"I don't know what it is about people in Minnesota. The only place you can [get] good old hometown down-to-earth hospitality is from seniors in church. It's a change I've never seen. Even in California, people speak to you. They might have something wrong, but they're still hospitable. Here, it's like something really wrong happened. I don't know what it is, but people are killing each other, and it's a small place. It's like we're not close anymore. It's a shame."
Adams has 72 nieces and nephews scattered across the country. His family gets together once a year for a reunion, and often they sing. If you can't get down there, you can hear Clark "Motown" Adams sing at the Blaisdell Y—sing the way he sang work songs while tilling the farm in Arkansas; the way he sang gospel songs in his mother's and brother's churches; the way he sang country and western in the country bars of California; the way he sang ballads in the cantinas of Mexico; the way he sang soul-funk on stage and in the studio with Earth, Wind and Fire; the way he sang soul chestnuts on the streets of Hollywood; the way he's sung at the countless odd jobs—tour bus driver, carpenter, church bus driver, mechanic, chauffeur—he's had over the years.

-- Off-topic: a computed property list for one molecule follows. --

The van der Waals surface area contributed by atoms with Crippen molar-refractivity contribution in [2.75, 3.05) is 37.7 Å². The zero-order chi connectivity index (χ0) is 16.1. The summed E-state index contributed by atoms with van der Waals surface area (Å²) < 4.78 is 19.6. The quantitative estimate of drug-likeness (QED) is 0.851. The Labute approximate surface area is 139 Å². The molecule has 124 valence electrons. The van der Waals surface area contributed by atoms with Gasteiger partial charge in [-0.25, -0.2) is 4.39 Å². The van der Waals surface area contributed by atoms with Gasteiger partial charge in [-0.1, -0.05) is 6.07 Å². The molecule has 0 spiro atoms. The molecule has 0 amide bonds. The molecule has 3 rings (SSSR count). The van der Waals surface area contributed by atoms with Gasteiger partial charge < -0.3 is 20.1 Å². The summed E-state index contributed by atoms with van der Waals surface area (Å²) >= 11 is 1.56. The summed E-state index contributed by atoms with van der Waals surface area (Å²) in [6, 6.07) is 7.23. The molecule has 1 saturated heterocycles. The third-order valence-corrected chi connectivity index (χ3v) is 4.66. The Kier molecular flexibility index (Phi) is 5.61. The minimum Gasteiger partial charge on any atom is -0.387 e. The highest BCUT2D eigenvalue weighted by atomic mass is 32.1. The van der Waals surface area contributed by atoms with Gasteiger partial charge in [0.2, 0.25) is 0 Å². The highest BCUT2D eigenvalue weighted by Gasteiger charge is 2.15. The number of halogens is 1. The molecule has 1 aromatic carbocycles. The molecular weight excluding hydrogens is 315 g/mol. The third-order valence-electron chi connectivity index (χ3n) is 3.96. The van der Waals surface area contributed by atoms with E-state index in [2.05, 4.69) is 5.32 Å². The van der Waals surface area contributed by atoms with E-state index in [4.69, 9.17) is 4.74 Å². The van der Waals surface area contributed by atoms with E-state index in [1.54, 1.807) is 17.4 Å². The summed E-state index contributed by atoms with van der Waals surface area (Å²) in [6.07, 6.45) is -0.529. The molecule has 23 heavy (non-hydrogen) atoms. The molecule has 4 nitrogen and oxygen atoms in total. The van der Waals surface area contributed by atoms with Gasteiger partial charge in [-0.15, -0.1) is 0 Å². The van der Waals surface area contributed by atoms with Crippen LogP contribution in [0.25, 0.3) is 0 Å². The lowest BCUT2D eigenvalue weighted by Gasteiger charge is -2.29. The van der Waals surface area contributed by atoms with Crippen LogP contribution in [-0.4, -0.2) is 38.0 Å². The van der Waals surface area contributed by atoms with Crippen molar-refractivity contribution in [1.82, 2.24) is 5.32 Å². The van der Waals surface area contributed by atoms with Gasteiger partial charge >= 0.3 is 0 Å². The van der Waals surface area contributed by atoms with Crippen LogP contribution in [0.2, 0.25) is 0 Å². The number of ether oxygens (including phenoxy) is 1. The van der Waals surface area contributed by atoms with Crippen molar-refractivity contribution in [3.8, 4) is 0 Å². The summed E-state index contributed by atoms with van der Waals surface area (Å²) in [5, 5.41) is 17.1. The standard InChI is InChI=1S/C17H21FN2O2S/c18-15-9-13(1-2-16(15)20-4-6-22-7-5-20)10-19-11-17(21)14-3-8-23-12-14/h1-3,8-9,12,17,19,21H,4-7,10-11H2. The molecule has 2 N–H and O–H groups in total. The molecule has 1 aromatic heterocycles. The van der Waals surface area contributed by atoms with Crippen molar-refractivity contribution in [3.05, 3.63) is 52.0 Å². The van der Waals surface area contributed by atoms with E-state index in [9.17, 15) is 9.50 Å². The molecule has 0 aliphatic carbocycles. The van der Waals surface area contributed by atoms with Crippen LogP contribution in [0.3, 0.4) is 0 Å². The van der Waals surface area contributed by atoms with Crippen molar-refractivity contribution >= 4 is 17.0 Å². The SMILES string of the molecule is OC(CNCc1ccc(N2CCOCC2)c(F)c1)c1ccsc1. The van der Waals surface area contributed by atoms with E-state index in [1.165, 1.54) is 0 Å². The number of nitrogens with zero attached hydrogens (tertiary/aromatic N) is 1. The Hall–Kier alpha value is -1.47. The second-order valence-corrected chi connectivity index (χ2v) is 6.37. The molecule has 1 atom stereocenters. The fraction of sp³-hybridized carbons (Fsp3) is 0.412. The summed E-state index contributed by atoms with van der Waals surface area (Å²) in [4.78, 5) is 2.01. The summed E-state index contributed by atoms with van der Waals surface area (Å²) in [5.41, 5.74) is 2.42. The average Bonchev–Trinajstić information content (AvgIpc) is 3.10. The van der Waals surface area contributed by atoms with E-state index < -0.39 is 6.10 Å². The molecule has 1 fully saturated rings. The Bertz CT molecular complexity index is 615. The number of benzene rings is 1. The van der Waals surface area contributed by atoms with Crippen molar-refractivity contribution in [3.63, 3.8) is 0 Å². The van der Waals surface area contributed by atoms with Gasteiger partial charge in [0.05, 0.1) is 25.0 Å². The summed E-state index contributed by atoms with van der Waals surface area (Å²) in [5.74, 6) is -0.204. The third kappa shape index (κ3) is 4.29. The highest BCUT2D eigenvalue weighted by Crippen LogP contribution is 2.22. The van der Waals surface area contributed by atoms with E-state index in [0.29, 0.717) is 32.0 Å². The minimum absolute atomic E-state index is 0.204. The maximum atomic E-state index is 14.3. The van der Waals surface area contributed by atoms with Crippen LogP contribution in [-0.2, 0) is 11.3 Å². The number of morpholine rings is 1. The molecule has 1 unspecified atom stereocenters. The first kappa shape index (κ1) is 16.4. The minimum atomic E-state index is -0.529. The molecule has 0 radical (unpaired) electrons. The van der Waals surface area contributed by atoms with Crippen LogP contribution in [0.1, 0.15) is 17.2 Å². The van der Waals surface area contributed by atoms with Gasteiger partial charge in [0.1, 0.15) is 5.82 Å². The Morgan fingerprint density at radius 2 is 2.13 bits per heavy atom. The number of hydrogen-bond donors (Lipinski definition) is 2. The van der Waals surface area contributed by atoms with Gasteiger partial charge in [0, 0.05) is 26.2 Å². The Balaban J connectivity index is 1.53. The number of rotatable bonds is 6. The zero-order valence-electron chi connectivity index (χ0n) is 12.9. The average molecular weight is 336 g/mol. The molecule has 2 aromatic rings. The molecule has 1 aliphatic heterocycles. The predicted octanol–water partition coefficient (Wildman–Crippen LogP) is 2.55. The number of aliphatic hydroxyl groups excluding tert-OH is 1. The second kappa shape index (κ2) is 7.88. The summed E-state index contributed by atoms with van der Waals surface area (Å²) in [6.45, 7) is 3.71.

Imagine if the photographer had asked Clark Adams to smile for the camera!
"I'd like to go on American Idol, just to go have a good time," he concludes. "I know I have a gift from God, and if I could just give back to him with all of my best, some old school or something like that. I would knock 'em dead. They'd be left with like, 'Who was that?' 'Who was that guy?' I'd give 'em something to remember."